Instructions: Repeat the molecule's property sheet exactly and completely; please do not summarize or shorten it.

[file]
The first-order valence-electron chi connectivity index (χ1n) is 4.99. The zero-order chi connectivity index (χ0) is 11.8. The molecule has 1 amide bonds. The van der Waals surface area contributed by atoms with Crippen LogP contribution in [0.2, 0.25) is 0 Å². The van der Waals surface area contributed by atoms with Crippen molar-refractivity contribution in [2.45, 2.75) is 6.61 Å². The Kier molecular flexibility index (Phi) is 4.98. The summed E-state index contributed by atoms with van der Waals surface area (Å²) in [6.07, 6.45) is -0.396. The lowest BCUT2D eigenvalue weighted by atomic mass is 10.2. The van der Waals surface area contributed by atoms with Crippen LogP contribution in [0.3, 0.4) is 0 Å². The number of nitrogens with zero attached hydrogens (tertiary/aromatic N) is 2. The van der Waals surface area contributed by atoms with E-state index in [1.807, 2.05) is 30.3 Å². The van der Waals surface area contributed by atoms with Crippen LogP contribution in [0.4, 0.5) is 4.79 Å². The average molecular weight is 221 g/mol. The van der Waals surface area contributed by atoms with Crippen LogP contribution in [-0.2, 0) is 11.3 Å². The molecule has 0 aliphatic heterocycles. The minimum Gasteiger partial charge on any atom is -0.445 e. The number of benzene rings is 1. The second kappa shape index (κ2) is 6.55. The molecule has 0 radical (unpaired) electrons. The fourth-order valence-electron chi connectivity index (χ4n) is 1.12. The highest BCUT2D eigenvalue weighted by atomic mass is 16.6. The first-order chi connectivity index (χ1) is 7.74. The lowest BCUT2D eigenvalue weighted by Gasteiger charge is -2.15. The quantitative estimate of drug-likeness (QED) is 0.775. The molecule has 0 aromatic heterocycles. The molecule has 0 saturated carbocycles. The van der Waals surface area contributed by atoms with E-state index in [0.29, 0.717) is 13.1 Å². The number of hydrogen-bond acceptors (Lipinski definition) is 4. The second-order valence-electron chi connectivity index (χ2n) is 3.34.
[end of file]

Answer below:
The first-order valence-electron chi connectivity index (χ1n) is 4.99. The zero-order chi connectivity index (χ0) is 11.8. The molecule has 1 amide bonds. The van der Waals surface area contributed by atoms with Crippen LogP contribution in [0.2, 0.25) is 0 Å². The van der Waals surface area contributed by atoms with Crippen molar-refractivity contribution in [2.45, 2.75) is 6.61 Å². The Kier molecular flexibility index (Phi) is 4.98. The summed E-state index contributed by atoms with van der Waals surface area (Å²) in [6.07, 6.45) is -0.396. The lowest BCUT2D eigenvalue weighted by atomic mass is 10.2. The van der Waals surface area contributed by atoms with Crippen LogP contribution in [0.3, 0.4) is 0 Å². The number of nitrogens with zero attached hydrogens (tertiary/aromatic N) is 2. The van der Waals surface area contributed by atoms with E-state index in [1.807, 2.05) is 30.3 Å². The van der Waals surface area contributed by atoms with Crippen LogP contribution in [0.4, 0.5) is 4.79 Å². The average molecular weight is 221 g/mol. The van der Waals surface area contributed by atoms with Crippen LogP contribution in [-0.2, 0) is 11.3 Å². The molecule has 0 aliphatic heterocycles. The minimum Gasteiger partial charge on any atom is -0.445 e. The number of benzene rings is 1. The second kappa shape index (κ2) is 6.55. The molecule has 0 radical (unpaired) electrons. The fourth-order valence-electron chi connectivity index (χ4n) is 1.12. The highest BCUT2D eigenvalue weighted by atomic mass is 16.6. The first-order chi connectivity index (χ1) is 7.74. The lowest BCUT2D eigenvalue weighted by Gasteiger charge is -2.15. The quantitative estimate of drug-likeness (QED) is 0.775. The molecule has 0 aromatic heterocycles. The molecule has 0 saturated carbocycles. The van der Waals surface area contributed by atoms with E-state index in [0.29, 0.717) is 13.1 Å². The number of hydrogen-bond acceptors (Lipinski definition) is 4. The second-order valence-electron chi connectivity index (χ2n) is 3.34.